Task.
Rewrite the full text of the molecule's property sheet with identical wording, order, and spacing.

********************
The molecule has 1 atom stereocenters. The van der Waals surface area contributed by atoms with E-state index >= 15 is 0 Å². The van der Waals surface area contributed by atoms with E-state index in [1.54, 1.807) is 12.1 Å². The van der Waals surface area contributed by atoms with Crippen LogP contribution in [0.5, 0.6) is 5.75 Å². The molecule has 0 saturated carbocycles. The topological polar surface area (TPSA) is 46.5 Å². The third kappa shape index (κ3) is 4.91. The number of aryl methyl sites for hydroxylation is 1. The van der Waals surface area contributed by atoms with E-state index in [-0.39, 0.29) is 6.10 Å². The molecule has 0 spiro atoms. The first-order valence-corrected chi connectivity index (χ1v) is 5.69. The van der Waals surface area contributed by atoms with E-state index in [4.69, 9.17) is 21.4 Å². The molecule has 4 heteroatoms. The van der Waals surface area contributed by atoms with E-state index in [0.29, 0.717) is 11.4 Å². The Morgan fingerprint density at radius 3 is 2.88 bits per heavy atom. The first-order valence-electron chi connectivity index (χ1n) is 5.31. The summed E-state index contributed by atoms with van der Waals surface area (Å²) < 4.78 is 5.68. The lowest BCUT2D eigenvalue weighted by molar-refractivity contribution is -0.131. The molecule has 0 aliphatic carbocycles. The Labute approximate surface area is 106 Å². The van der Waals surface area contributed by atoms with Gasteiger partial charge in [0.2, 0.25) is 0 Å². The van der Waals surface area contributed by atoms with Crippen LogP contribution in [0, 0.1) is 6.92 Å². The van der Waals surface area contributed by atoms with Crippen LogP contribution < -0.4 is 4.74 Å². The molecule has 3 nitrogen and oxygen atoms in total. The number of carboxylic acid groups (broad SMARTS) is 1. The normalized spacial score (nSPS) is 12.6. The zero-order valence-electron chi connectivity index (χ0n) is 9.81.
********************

The molecule has 1 atom stereocenters. The van der Waals surface area contributed by atoms with E-state index >= 15 is 0 Å². The van der Waals surface area contributed by atoms with E-state index in [1.54, 1.807) is 12.1 Å². The van der Waals surface area contributed by atoms with Crippen LogP contribution in [0.5, 0.6) is 5.75 Å². The molecule has 0 saturated carbocycles. The topological polar surface area (TPSA) is 46.5 Å². The third kappa shape index (κ3) is 4.91. The number of aryl methyl sites for hydroxylation is 1. The van der Waals surface area contributed by atoms with E-state index in [-0.39, 0.29) is 6.10 Å². The molecule has 0 spiro atoms. The first-order valence-corrected chi connectivity index (χ1v) is 5.69. The van der Waals surface area contributed by atoms with E-state index in [4.69, 9.17) is 21.4 Å². The molecule has 4 heteroatoms. The van der Waals surface area contributed by atoms with E-state index in [0.29, 0.717) is 11.4 Å². The Morgan fingerprint density at radius 3 is 2.88 bits per heavy atom. The first-order valence-electron chi connectivity index (χ1n) is 5.31. The summed E-state index contributed by atoms with van der Waals surface area (Å²) < 4.78 is 5.68. The lowest BCUT2D eigenvalue weighted by molar-refractivity contribution is -0.131. The molecule has 0 aliphatic carbocycles. The Labute approximate surface area is 106 Å². The van der Waals surface area contributed by atoms with Gasteiger partial charge in [0.2, 0.25) is 0 Å². The van der Waals surface area contributed by atoms with Crippen LogP contribution in [0, 0.1) is 6.92 Å². The van der Waals surface area contributed by atoms with Crippen LogP contribution < -0.4 is 4.74 Å². The molecule has 3 nitrogen and oxygen atoms in total. The number of carboxylic acid groups (broad SMARTS) is 1. The normalized spacial score (nSPS) is 12.6. The zero-order valence-electron chi connectivity index (χ0n) is 9.81.